寻师问道的重要性 / The Importance of Seeking Mentors

寻师问道的重要性

我认识许多成功人士,他们在成长过程中都得到了上天的眷顾,有幸遇到一位甚至多位导师。那些事业有成、生活和美的人更是如此。

真正聪明的人在寻师问道时都会追求自己崇拜和尊重的品质,而且不怕提出愚蠢的问题,以最大限度地抓住一切可能的学习机会,获取无论是专业还是哲学方面的知识。

几个月前,我得到一次非常特别的机会,在管理学大师吉姆•柯林斯的家乡——科罗拉多州圆石城——对他进行了采访。吉姆•柯林斯创作的《从优秀到卓越》一书是史上最畅销的精装商务书。(本次采访的全文将刊登在近期出版的《财富》中文版杂志上,届时您也可以通过本网站观看采访的视频。)在交谈中,柯林斯对导师在他终身学习中的重要意义做了精彩的讲述。

25岁时,有一天,柯林斯一边开着车,一边用录音机收听有声读物。录音带里引用了美国前总统杜鲁门的一段讲话,大意是如果一个人活到30岁还不能明辨是非,那他这辈子都别想了。这番话深深地触动了柯林斯,他把车停到路旁,琢磨自己还有5年的时间可以用来搞清这个问题的答案。

显而易见,是非之别相较于左右之分要复杂得多。柯林斯坐在路边,反思正确价值观对人生的重要意义,决心拓宽学习渠道。当场,他决定成立自己的个人董事会——依据人物的工作观和生活观选取积极的作为榜样——而不是人们经常联想起的公司董事会权贵,来作为拜师学艺的源泉。

最终,他为自己选择的个人董事会成员包括一些熟人,也包括一些素未谋面的人。其中有些人知道自己被柯林斯选中做他的导师,但也有些人并不知情,无意间成为柯林斯学习和敬仰的对象。

对此我有几点感触。首先,一个25岁的青年,对探索人生的价值如此重视,以至于半路停下车来专心思索,足见其思想之成熟、思路之清晰。其次,这种行为彰显出一个活到老学到老的人和一个自认为跨出校门就再也不用学习的人之间存在着的巨大差别。

有些人通过研究生院之类的教育机构或其他非盈利组织举办的学习课程为自己发展起师徒关系。而另外一些人,则像25岁的柯林斯一样,四处寻师问道,并在年长后乐于指导和培养下一代。他们没有守株待兔似的等着老师找上门来,而是主动出击,遍访名师。

其实我们的世界需要更多这样的人,他们不仅注重提供专业和职业方面的建议,而且能在更广泛的意义上帮助年轻人发展并不断调整自己的价值观。

一个人如果没有明确的价值观,就好比一家企业缺乏核心价值和经营策略。虽然他们可能会凭借运气在创业之初取得一定的成功,然而一旦遇到挫折和不可避免的困难,光靠运气也许支撑不了多久。缺乏正确的人生观也很难有一个幸福的人生,从长远看来,这比获取物质上的极大丰富更为重要。

我有一位银行家朋友(现在已经幸福地退休了),他曾问那些在他眼里已经失去了工作和生活平衡的工作狂朋友们:“你们都对自己的生活干了些什么?难道你们想当墓地里最有钱的人?”

目前在中国,每年加入就业大军的大学毕业生与市场上适合的空缺岗位之间存在严重的数量脱节。在中国社会各层面都经历快速和重大变化的背景之下,对价值的追求也引发了人们的广泛争议。虽然向导师学习本身并不能“解决”上述任何问题,但无论如何它都是件好事,也是件必要的事,对正规教育和企业培训等也都起到了补充的作用。

近年来,中国企业越发讲求对企业社会责任的承担。而注重对人的培养正是在个人层面的某种必然反映。

柯林斯的故事有很多层含义。其中最重要的就是年轻人应该保持活到老、学到老的精神,要以正确的价值观而不是成功的表象作标准,为自己寻求积极的人生榜样。如果能够铭记这一点,他们就能找到好老师,不管是在圆石城还是在北京城。

同时,柯林斯的故事也提醒我们,一个人的学校教育结束之日,正是他真正学习的开始之时。对这一点了解与否,其分别有点儿像北京烤鸭和野鸭的进食习性之不同。前者被强迫喂食,迅速催肥,好投放市场;而后者翱翔四野,寻觅自己喜欢的食物,过着更长久、健康、幸福的生活。

从柯林斯的故事中,我们还学到另外一点:没有愚蠢的问题,只有不敢问出口的问题。许多年轻人丧失了向身边那些潜在的导师求教的机会,就因为他们不能主动寻求建议。

北京烤鸭虽然美味可口,但我毫无疑问更愿意做一只自由的水鸟。

The Importance of Seeking Mentors

Many successful people I have met, especially those who are both successful in their endeavors and happy with their lives, have been fortunate to have one or more great mentors along the way.

Really smart people seek mentors out based on qualities they admire and respect, and overcome the fear of asking dumb questions in order to maximize their learning opportunities, whether on professional topics or more philosophical ones.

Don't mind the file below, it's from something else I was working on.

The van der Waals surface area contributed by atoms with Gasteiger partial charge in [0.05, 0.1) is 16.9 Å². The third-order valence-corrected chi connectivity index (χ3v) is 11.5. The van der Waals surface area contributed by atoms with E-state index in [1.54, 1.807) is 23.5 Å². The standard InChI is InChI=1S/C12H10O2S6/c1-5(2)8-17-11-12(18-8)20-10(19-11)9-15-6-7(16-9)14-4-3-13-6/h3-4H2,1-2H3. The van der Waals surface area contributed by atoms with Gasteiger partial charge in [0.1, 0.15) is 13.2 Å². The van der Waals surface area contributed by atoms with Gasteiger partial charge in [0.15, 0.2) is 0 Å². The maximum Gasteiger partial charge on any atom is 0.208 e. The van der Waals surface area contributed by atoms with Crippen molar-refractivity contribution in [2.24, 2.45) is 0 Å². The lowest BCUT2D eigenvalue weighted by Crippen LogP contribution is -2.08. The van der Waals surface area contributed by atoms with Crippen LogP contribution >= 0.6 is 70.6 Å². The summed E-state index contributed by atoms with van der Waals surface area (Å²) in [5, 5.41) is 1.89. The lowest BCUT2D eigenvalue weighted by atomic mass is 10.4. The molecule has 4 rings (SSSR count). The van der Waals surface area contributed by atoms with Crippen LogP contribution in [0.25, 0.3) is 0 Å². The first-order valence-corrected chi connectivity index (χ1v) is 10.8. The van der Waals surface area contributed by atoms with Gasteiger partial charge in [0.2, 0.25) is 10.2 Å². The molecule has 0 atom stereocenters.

I had a very special opportunity a few months ago to interview management guru Jim Collins, whose “Good to Great” is the best-selling hard cover business book in history, in his home town of Boulder, Colorado. (The interview will be carried in full in an upcoming issue of FORTUNE China and on this website in video format.) During our conversation, Collins told a fascinating story about the importance of mentors in his own life-long education.

At the age of 25 he was driving in his car and listening to an audio book on the tape deck. The tape contained a quote from the late American President Harry Truman stating that if someone did not know the difference between right and wrong by the time they reached the age of 30, they never would. This thought struck Collins so profoundly that he pulled his car off the road to contemplate the fact that he had five years in which to figure this question out.

Obviously, the difference between right and wrong is much more complex than the difference between right and left. While sitting at the side of the road, Collins reflected on the importance of embracing the right values in one’s life, and decided to widen his circle of learning sources. He decided on the spot to create a personal board of directors — positive role models he selected based on the values they embody in the way they live and work — not with the kind of authority one would usually associate with a corporate board of directors, but as a source of mentoring and learning.